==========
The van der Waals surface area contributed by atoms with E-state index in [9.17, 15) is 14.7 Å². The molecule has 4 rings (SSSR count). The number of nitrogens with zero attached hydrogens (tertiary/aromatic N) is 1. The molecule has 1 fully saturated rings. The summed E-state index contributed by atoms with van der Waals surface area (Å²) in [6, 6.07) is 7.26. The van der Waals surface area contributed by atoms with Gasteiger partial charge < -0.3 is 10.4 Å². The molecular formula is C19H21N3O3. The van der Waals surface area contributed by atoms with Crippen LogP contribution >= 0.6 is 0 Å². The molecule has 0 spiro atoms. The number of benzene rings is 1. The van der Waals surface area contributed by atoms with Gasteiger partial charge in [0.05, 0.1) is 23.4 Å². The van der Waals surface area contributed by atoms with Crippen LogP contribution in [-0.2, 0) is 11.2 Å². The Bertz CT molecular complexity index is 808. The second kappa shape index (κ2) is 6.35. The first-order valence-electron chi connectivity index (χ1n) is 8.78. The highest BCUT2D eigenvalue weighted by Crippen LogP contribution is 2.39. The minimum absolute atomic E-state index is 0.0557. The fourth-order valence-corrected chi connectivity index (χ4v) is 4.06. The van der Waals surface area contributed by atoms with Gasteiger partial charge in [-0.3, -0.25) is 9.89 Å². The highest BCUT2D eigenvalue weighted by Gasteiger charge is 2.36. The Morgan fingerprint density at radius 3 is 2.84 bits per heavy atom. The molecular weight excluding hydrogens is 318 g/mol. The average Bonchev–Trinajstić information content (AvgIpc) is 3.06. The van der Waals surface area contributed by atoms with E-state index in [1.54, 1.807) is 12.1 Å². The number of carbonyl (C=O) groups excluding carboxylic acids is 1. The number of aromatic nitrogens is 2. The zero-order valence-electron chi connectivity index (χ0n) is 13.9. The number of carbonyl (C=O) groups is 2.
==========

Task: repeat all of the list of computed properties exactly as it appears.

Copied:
The van der Waals surface area contributed by atoms with E-state index in [9.17, 15) is 14.7 Å². The molecule has 4 rings (SSSR count). The number of nitrogens with zero attached hydrogens (tertiary/aromatic N) is 1. The molecule has 1 fully saturated rings. The summed E-state index contributed by atoms with van der Waals surface area (Å²) in [6, 6.07) is 7.26. The van der Waals surface area contributed by atoms with Gasteiger partial charge < -0.3 is 10.4 Å². The molecular formula is C19H21N3O3. The van der Waals surface area contributed by atoms with Crippen LogP contribution >= 0.6 is 0 Å². The molecule has 0 spiro atoms. The number of benzene rings is 1. The van der Waals surface area contributed by atoms with Gasteiger partial charge in [0.05, 0.1) is 23.4 Å². The van der Waals surface area contributed by atoms with Crippen LogP contribution in [-0.2, 0) is 11.2 Å². The Bertz CT molecular complexity index is 808. The second kappa shape index (κ2) is 6.35. The first-order valence-electron chi connectivity index (χ1n) is 8.78. The highest BCUT2D eigenvalue weighted by Crippen LogP contribution is 2.39. The minimum absolute atomic E-state index is 0.0557. The fourth-order valence-corrected chi connectivity index (χ4v) is 4.06. The van der Waals surface area contributed by atoms with Gasteiger partial charge in [-0.3, -0.25) is 9.89 Å². The highest BCUT2D eigenvalue weighted by Gasteiger charge is 2.36. The Morgan fingerprint density at radius 3 is 2.84 bits per heavy atom. The molecular weight excluding hydrogens is 318 g/mol. The average Bonchev–Trinajstić information content (AvgIpc) is 3.06. The van der Waals surface area contributed by atoms with E-state index in [1.54, 1.807) is 12.1 Å². The number of carbonyl (C=O) groups excluding carboxylic acids is 1. The number of aromatic nitrogens is 2. The zero-order valence-electron chi connectivity index (χ0n) is 13.9. The number of carbonyl (C=O) groups is 2.